This event inspired the beginning of Jack London's novel The Sea Wolf.

Veterinarian Dr J S McCue, sitting in San Rafael's restaurant, had an ear knocked off by a timber. He is recorded as saying that this would not have happened if he had been in the bar where he belonged.

Northwestern Pacific retired Sausalito in about 1930. There is some controversy about why they chose Sausalito and not Cazadero or Tamalpais, which were in some ways in worse shape. Sausalito was the oldest of the three boats.

Sausalito in Antioch Sausalito in Antioch. March 2002. Photo by Joe Thompson.

The Sportsmen Yacht Club acquired Sausalito, which had been stripped of her engine and boilers, in 1934 and moved her to Antioch. She has sat aground in the same place since 1939, on a bed of packed sand and a timber cradle. She serves as a clubhouse. From the outside, she looks her age, but on the inside, one can see that she is well taken care of.

Sportsmen Yacht Club Historian Kathie Hammer and her husband Keith gave me a tour of Sausalito in March, 2002. Kathie maintains a museum in two cabins on the main deck; she has a nice collection of photos and artifacts showing the history of Sausalito and her sisters.

The main deck is divided into small cabins which the members rent. Each cabin has running water and a loft. The paddle boxes are used for storage.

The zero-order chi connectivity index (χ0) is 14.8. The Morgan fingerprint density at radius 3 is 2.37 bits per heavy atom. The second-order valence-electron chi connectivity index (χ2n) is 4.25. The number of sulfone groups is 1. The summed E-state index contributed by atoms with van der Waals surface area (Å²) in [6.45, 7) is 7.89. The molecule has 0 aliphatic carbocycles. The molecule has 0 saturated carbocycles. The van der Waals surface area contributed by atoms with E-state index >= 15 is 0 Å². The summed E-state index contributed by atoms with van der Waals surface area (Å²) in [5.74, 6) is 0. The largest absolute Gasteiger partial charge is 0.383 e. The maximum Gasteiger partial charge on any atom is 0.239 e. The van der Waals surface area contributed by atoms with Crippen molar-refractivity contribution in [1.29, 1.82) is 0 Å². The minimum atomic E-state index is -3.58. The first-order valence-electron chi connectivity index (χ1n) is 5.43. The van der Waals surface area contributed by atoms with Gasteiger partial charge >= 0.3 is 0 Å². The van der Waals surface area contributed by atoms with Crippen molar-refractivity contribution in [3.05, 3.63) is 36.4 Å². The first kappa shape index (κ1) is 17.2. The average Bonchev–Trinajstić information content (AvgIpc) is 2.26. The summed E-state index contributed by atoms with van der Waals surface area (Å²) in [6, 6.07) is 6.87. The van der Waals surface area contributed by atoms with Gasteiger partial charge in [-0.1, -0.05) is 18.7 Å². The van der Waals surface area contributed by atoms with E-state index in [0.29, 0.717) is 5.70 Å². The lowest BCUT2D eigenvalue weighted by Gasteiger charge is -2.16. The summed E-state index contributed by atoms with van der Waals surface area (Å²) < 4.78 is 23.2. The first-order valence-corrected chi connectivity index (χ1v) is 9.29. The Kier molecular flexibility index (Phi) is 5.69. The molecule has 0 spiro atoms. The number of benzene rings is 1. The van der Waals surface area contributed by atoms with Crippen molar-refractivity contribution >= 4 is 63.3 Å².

The cabin deck has a long room in the middle that was being set up for the annual Saint Patrick's day party for 175 people. There are galleys on each side. At the river end of the room is a bar from the 1939 Fair on Treasure Island. The clerestory still has its original stained glass. There is patch visible of the original green paint, where a pay phone was removed some time ago.

Looking down the length of the cabin deck, Sausalito has a perceptible sag towards her ends. This is very common with long wooden boats. Keith explained that, to correct the droop, they can jack the ends up about an inch each year without cracking anything.

There are several original benches on the inside and outside areas of the cabin deck. The pilot houses are cabins for lucky members. Keith told me that someone stole the sign off the front of the pilot house on the landward end a few years ago.

Much of the boat's decorative woodwork is still in place. The doorways at the ends of the cabin deck still have rounded corners, unusual on San Francisco ferryboats, to make room for freight cars.

I am very grateful to the Hammers and the Sportsmen Yacht Club for allowing me to tour their beautiful clubhouse. Check Kathie's monthly column on the Sportsmen Yacht Club website.

Sausalito Sausalito from the river end. March 2002. Photo by Joe Thompson.

Sausalito pilothouse Sausalito pilothouse. March 2002. Photo by Joe Thompson.

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Vallejo

Sehome postcard Ferry Vallejo.

Ferry Vallejo was launched in Portland, Oregon. She was christened Ferry Co. #2. In 1898-1899, she was transfered to San Francisco Bay and rechristened Vallejo. She operated for the Vallejo Ferry Company between her namesake city and the Naval shipyard at Mare Island.

In 1919, she moved to the Rodeo-Vallejo run. After World War II, she was sold for scrap, but resold as a houseboat. She is still moored in Sausalito.

There is a website dedicated to the preservation of the Vallejo.